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NWA already using Champion Airlines on some routes


Don't try this at home
Oct 27, 2004
Total Time
Union pilots filed a grievance against Northwest Airlines on Wednesday after the carrier used Champion Air to fly a scheduled Northwest flight from Detroit to Dallas-Fort Worth and back.

Northwest has said it could use Champion Air planes and pilots as part of a contingency plan if its mechanics go on strike next week.

Will Holman, spokesman for the Northwest chapter of the Air Line Pilots Association, called it "a clear violation" of the pilots' contract at Northwest. He said Mark McClain, chairman of the Northwest pilots union, contacted Northwest Airlines Corp. CEO Doug Steenland and "told him to cease and desist from further violations of our contract."

The union's grievance was filed with Northwest officials.

ALPA represents pilots at both Northwest and Champion, a charter carrier. "We have a good relationship with Champion pilots. Our fight is with management, not Champion pilots," Holman said.

In a statement, Northwest said: "We have activated a portion of our contingency plan due to an abnormally high level of aircraft that are currently out of service. The use of Champion Airlines to fly a very limited number of flights is part of our commitment to serve our customers."

Northwest spokesman Kurt Ebenhoch would not confirm details or comment beyond the statement, except to say Northwest is discussing the matter with its pilots union.

Both Northwest and Bloomington-based Champion have said Champion could be doing some flying for Northwest if mechanics go on strike after 12:01 a.m. EDT on Aug. 20.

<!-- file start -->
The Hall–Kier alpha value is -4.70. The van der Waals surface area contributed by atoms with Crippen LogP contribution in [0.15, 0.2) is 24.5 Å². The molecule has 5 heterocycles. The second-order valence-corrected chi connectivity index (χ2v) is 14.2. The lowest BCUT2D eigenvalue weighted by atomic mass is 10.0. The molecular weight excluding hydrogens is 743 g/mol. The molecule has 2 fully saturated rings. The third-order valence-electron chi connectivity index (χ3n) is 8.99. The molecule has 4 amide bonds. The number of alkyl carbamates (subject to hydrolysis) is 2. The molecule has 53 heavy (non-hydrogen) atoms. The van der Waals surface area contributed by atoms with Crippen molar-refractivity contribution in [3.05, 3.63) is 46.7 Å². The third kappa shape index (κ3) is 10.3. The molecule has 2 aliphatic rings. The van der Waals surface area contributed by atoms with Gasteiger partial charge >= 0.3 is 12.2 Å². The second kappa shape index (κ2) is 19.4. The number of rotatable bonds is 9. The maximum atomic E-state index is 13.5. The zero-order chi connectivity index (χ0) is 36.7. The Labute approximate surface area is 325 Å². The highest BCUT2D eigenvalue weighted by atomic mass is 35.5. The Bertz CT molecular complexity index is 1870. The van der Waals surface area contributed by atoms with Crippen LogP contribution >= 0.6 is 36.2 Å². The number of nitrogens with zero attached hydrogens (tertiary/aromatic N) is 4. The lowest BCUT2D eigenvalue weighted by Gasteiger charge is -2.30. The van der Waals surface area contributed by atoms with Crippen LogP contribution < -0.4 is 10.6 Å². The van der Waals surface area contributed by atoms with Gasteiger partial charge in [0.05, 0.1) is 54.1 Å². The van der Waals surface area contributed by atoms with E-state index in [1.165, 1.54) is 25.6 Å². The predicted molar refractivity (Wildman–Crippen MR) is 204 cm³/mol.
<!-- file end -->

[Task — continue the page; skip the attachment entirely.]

The pilots won't make a decision on whether to support a mechanics strike until after a strike is declared, because they don't want to influence negotiations, Holman said.

Northwest pilots have already taken cuts that would save the airline $300 million a year. The pilots have publicly called on mechanics to also make concessions.

Northwest has said it wants a total of $1.1 billion in annual savings, including $176 million from mechanics. The Aircraft Mechanics Fraternal Association has offered temporary cuts it says would add up to $143 million a year, a number Northwest disputes.

In a letter Wednesday to ALPA pilots, McClain, chairman of the Northwest pilots union, said Champion pilots cannot legally refuse an assignment to fly Northwest planes. Champion pilots who do so could be disciplined, he said.

"We cannot and do not expect them to put themselves individually at risk by taking such action on our behalf," McClain wrote.

Northwest, the nation's fourth-largest airline, has said it plans to maintain a full schedule if mechanics strike. Mediated talks are set to resume Monday in Washington after breaking off last week.